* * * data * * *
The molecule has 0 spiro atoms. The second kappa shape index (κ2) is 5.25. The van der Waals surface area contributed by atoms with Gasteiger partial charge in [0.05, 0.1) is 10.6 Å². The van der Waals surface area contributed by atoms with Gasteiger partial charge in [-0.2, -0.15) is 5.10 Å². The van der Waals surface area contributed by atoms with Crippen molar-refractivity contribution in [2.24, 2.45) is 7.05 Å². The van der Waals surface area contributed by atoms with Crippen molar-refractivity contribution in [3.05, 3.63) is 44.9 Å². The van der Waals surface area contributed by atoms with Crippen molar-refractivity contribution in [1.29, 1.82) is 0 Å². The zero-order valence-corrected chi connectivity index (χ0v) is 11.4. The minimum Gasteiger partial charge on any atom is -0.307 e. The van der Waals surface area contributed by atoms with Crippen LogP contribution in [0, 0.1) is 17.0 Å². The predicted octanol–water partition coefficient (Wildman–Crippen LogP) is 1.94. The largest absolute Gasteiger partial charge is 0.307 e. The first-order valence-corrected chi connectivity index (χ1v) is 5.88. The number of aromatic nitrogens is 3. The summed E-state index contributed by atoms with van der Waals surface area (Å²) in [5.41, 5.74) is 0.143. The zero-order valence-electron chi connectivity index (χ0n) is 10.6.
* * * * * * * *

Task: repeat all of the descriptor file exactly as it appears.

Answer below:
The molecule has 0 spiro atoms. The second kappa shape index (κ2) is 5.25. The van der Waals surface area contributed by atoms with Gasteiger partial charge in [0.05, 0.1) is 10.6 Å². The van der Waals surface area contributed by atoms with Gasteiger partial charge in [-0.2, -0.15) is 5.10 Å². The van der Waals surface area contributed by atoms with Crippen molar-refractivity contribution in [2.24, 2.45) is 7.05 Å². The van der Waals surface area contributed by atoms with Crippen molar-refractivity contribution in [3.05, 3.63) is 44.9 Å². The van der Waals surface area contributed by atoms with Crippen molar-refractivity contribution in [1.29, 1.82) is 0 Å². The zero-order valence-corrected chi connectivity index (χ0v) is 11.4. The minimum Gasteiger partial charge on any atom is -0.307 e. The van der Waals surface area contributed by atoms with Crippen LogP contribution in [0, 0.1) is 17.0 Å². The predicted octanol–water partition coefficient (Wildman–Crippen LogP) is 1.94. The largest absolute Gasteiger partial charge is 0.307 e. The first-order valence-corrected chi connectivity index (χ1v) is 5.88. The number of aromatic nitrogens is 3. The summed E-state index contributed by atoms with van der Waals surface area (Å²) in [5.41, 5.74) is 0.143. The zero-order valence-electron chi connectivity index (χ0n) is 10.6.